Study area details

This study was conducted in Kampala, the capital city of Uganda with a water supply service covering an area of about 300 km2 with a total pipe length of approximately 3,587 km of various sizes ranging from DN50 to DN700 (Sakomoto et al. 2020). The pipe network was laid in 1929. The pipe materials account for approximately 98% of the Kampala WDN, including steel and unplasticized polyvinyl chloride (PVC). The pipe length was typically 500 m. The data were aggregated to capture localized influences of environmental and operational parameters and allowed for comparison of pipe failure patterns across the different pipelines thus yielding more statistically accurate predictions. Pipe failure models have been limited to predicting the probability of failure. However, the probability of failure is often not sufficient to support the design of pipe inspection regimes, thus our study extends prior efforts and empirically relates failure probability to pipe attributes.

Data used

Historical pipe information constituting physical, environmental, and operational attributes spanning from the period 1964–2017 was assessed from the National Water and Sewerage Corporation (NWSC) database. The data constituted 58 pipelines with a nominal diameter of 150300mm and 84 pipe sections. Among the physical attributes in the database were pipe material, installation year, and the number of failures. The environmental attributes included pipe location, soil type, distance from the road, depth, traffic impact, and population density. Operational attributes included pressure rating, and average system pressure. The pipeline name, pipe size, length, and location defined the water distribution line. The pipe size was extracted from the pipeline name. Descriptions of the attributes in the historical database can be found in the supplemental information (Supplementary material, Table S1). The bathtub curve describes the pipe failure based on three life stages, i.e., early life, useful life, and wear our life (Singh & Adachi 2013). The historical database assessed was not sufficient to provide a complete failure dataset needed to describe all these three stages. Information needed to describe early pipe failure such as poor installation quality and manufacturer flaws could not easily be established. The wear-out life stage defined by conditions when pipes are generally weak with a high probability of failure was also unknown. Therefore, in this study, only the useful life period based on the information in the database was considered.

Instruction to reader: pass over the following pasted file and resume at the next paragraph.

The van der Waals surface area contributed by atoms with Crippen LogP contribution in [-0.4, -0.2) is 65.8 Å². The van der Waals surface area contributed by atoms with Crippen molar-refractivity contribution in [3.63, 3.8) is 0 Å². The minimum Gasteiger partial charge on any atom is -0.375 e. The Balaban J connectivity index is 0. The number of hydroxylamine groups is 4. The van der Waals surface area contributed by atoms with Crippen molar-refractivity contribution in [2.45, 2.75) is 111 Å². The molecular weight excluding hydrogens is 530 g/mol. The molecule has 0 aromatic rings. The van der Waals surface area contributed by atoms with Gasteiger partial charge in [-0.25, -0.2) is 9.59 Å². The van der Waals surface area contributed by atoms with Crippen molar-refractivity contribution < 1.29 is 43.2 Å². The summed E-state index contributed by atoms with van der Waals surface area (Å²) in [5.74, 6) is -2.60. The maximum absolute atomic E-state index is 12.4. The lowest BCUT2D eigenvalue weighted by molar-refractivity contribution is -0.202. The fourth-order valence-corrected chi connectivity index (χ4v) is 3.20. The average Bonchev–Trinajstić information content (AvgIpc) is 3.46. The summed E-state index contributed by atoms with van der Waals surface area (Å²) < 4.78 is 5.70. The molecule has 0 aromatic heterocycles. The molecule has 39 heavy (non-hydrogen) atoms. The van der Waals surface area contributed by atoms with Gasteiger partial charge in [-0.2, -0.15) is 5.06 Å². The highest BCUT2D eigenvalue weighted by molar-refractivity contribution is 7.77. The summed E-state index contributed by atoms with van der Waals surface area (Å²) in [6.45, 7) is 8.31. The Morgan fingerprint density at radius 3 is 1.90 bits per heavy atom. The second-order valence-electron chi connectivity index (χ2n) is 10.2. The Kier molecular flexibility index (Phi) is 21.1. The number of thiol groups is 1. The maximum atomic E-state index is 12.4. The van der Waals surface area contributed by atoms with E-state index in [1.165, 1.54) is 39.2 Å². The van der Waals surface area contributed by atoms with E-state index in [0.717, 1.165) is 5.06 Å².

The frequency of failure per 500 m per year, was determined where represents the total number of failures from the first installation, is the age of the pipe since installation date, A is the annual growth coefficient of failure assumed to be 0.05 (Shamir & Howard 1979):
formula
(1)
The frequency of failure is better utilized when predicting failure at a network scale while the probability of failure is deemed more appropriate for individual pipes (Barton et al. 2022). Therefore, the probability of pipe failure p was determined by ranking the frequency of failure, across the various pipe sections in the historical database, where r is the rank of the frequency of failure within the data, s is the length of unique ranks assigned to the failure probability. Criteria used to assess pipe failure based on failure probability which is of interest to water utilities rather than the number of failures were developed and are presented in Supplementary material, Table S2:
formula
(2)

ANOVA was used as a basis to compare the significance of each of the categorical variables, i.e., soil type, pipe material, pressure rating, traffic impact, and population density to pipe failure probability by determining the variability between and within groups. The sum of squares (SS) and mean squares (MS) were determined. The F-value was determined as a ratio of between and within group MS. P-value was estimated from the F-value and degree of freedom. The strength and direction of association between the independent variables and pipe failure probability were measured using Spearman's correlation coefficient (ρ). The level of significance was defined at 0.05.

Model development

Logistic regression failure models were developed to predict the probability of pipe failure occurring based on two categorical variables, i.e., soil type, and population density, and five quantitative variables, i.e., pipe age (years), pipe depth (m), average pressure (m), the distance of the pipe from the road and pipe size (mm). The outcome of the estimation was a probability of pipe failure bounded between 0 and 1. A binomial logistic regression had the labels restricted to two conditions which were pipe failure or no pipe failure while the multinomial logistic regression had labels take on more than two values (Hosmer & Lemeshow 2000). A logit transformation was applied on the odds as shown in the binomial and multinomial logistic regression formulae, where Y is the dichotomous dependent variable, α is the intercept term; β1 and βi1 are the regression coefficients and X1 are the independent variables in Equations (3) and (4):
formula
(3)
formula
(4)

Logistic regression model training and performance